In this scene from Robert Longo’s Johnny Mnemonic, the protagonist’s rant about his loss of the trappings of a privileged life touches upon the relationship between embodiment and information technology as well as larger topics about race, class, and urbanity. Based on the short story by William Gibson, the Johnny Mnemonic film also inherits some of the atmosphere and characters from Gibson’s other early written works, most notably Neuromancer. In this particular scene, Johnny can be compared to the protagonist anti-hero Case in Neuromancer. Johnny’s hatred of being pulled from his normal upper class technologically saturated habitat and relocated in the run-down periphery of urbanity is similar to Case’s disgust at “meat” and bodies. The crucial relationship here is that privilege equates to living and working in disembodied dataspace, privileging work literally of and in the mind rather than work of the physical body. Johnny and Case are both addicted to technological networks, interacting with bits rather than atoms, unhappy with their lack of access to information and agency in physical, non-technological environments. For example, Johnny’s rant with the backdrop of urban decay and below the hideout of the “lo-teks” reflects this relationship. The lo-teks, in contrast to our console cowboy protagonists, live intensely physical lives, relying on bodily adeptness rather than data decks to survive. It is interesting to note that both Neuromancer and Johnny Mnemonic’s depiction of navigating disembodied datascapes is now extremely antiquated in light of the development of tangible media interfaces and pervasive computing, which take data and networks and integrate them with physical reality, emphasizing physical bodies and location in "meatspace".

This scene also relates to overarching topics of race, class, and urbanity. In Getting the Reality You Deserve, Bleecker brings up the shifting relationship between urban landscape and wealth and privilege. He notes that population flows are now not away from but towards cities. There is also this core versus periphery relationship present in the rant scene as extreme dystopia and lack of “civilized technology” is located away from the “free city of Newark” rather than within the core as depicted in Blade Runner and other cyberpunk works. However the urbanity of Johnny Mnemonic contrasts with representations of cities in simulations such as SimCity2000. In contrast to Wright’s utopic city simulator, the presence of race is presented directly to the viewer in the form of the anti-technological underground and their leader played by rapper Ice-T. Beyond this often repeated treatment of race, however, the film’s portrayal of the colored lo-tek “others” away from the central city is similar to the implied issue of race in SimCity. Like the game, race riots and other events of racial tension are not explicitly shown. Instead the film’s mysterious N.A.S. disease functions indirectly to relate to issues of fear of bodily harm from “unfit others”, harking back to AIDS and other health issues intricately intertwined with class and race issues. Furthermore, Johnny Mnemonic’s notion of cybernetic storage of critical medical information also deals with issues of the digital divide and access to information commonly discussed during the nineties. Here, getting the data out of his head to save the world reflects a techno optimistic belief that simply providing the third world access to information and technology is enough to solve deeply multidimensional problems.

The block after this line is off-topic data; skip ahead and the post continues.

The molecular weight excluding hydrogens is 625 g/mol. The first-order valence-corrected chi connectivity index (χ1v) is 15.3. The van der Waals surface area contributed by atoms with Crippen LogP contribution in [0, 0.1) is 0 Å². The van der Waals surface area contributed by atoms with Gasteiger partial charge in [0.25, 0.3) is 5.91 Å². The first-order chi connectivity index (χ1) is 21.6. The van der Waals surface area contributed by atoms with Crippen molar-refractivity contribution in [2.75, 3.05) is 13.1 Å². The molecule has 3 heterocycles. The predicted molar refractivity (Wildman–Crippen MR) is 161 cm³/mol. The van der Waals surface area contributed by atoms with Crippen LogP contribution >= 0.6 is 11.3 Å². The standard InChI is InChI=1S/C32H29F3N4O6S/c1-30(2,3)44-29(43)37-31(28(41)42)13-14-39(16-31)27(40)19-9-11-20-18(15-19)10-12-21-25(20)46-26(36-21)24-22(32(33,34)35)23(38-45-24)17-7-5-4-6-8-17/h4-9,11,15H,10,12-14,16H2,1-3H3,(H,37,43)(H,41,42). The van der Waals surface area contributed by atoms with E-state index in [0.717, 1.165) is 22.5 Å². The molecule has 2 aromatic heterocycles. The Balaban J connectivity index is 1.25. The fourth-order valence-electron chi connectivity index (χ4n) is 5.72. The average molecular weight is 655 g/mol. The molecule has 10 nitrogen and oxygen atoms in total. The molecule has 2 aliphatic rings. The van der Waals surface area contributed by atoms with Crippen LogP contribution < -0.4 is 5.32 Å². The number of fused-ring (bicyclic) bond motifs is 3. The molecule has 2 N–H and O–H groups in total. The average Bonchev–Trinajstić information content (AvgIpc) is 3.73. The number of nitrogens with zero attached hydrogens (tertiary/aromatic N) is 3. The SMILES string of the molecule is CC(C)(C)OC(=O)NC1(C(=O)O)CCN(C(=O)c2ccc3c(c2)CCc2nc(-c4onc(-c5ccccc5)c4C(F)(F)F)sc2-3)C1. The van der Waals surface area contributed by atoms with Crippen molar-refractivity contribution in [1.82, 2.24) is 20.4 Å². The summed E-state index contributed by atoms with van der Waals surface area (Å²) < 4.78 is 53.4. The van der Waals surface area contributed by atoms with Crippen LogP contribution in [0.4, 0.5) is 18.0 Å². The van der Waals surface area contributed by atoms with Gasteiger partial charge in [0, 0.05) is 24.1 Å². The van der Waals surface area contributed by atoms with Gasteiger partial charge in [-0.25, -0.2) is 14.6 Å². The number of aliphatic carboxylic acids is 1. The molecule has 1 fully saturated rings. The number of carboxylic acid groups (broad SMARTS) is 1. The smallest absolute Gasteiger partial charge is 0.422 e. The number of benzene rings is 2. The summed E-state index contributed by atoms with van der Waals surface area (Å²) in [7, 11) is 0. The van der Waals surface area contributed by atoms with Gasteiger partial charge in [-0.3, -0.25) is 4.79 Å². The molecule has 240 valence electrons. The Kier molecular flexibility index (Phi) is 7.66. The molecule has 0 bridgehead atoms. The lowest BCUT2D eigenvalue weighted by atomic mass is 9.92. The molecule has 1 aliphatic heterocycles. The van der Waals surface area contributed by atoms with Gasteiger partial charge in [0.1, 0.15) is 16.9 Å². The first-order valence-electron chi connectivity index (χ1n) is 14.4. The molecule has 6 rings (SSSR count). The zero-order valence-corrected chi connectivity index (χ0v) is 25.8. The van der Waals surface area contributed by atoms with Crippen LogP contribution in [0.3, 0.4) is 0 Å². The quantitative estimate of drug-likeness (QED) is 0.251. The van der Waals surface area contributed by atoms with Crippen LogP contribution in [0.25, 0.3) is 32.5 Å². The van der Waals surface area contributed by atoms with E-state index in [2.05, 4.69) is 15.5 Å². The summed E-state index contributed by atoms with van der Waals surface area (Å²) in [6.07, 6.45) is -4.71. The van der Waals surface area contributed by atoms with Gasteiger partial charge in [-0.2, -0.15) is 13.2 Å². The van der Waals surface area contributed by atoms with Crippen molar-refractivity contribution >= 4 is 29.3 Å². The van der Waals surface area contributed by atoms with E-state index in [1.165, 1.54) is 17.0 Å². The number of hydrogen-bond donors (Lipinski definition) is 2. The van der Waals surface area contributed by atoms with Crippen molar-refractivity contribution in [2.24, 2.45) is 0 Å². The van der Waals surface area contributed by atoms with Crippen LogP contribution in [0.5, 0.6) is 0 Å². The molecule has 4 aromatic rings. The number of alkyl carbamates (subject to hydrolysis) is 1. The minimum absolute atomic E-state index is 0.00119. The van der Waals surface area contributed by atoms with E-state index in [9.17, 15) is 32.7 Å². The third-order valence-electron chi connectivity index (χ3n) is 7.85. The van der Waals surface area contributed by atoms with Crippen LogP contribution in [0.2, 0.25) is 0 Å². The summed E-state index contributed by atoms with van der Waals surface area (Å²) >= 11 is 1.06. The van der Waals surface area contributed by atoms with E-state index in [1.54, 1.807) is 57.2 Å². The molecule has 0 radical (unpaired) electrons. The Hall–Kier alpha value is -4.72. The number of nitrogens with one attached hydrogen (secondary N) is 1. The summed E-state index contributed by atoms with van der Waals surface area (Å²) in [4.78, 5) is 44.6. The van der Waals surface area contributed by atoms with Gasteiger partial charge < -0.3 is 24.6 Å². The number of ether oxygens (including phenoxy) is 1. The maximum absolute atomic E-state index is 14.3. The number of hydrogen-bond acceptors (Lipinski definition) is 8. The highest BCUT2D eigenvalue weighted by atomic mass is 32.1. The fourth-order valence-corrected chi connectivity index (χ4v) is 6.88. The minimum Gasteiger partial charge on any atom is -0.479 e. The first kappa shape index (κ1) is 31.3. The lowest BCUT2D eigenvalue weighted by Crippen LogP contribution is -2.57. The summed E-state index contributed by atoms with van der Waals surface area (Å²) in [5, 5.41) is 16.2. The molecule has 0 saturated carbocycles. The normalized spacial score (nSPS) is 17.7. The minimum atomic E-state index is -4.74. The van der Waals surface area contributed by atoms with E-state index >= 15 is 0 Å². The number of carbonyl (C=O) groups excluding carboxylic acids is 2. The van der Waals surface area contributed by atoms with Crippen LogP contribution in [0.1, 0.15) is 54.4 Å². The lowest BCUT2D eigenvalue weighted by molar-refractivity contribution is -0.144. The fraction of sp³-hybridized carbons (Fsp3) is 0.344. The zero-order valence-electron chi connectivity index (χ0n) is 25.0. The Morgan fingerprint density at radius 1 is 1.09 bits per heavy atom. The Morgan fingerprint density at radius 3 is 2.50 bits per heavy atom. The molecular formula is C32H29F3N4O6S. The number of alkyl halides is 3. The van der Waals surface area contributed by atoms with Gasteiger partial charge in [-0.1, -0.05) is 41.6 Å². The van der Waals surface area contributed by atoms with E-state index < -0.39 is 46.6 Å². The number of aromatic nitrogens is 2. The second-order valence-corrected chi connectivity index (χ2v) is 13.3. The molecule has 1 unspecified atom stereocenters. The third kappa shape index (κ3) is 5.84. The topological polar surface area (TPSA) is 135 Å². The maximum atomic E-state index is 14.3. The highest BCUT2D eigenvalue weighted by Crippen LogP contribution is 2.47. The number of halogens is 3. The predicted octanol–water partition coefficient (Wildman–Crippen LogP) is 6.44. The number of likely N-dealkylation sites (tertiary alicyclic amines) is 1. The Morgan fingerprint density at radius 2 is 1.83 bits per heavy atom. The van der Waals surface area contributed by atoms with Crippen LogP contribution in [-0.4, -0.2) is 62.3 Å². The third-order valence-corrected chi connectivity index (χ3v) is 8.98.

Johnny Mnemonic personal crisis

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Keanu Reeves rants about his loss of upper-class privilege as an elite data smuggler

from Johnny Mnemonic (1995)
Creator: Robert Longo
Posted by Critical Commons Manager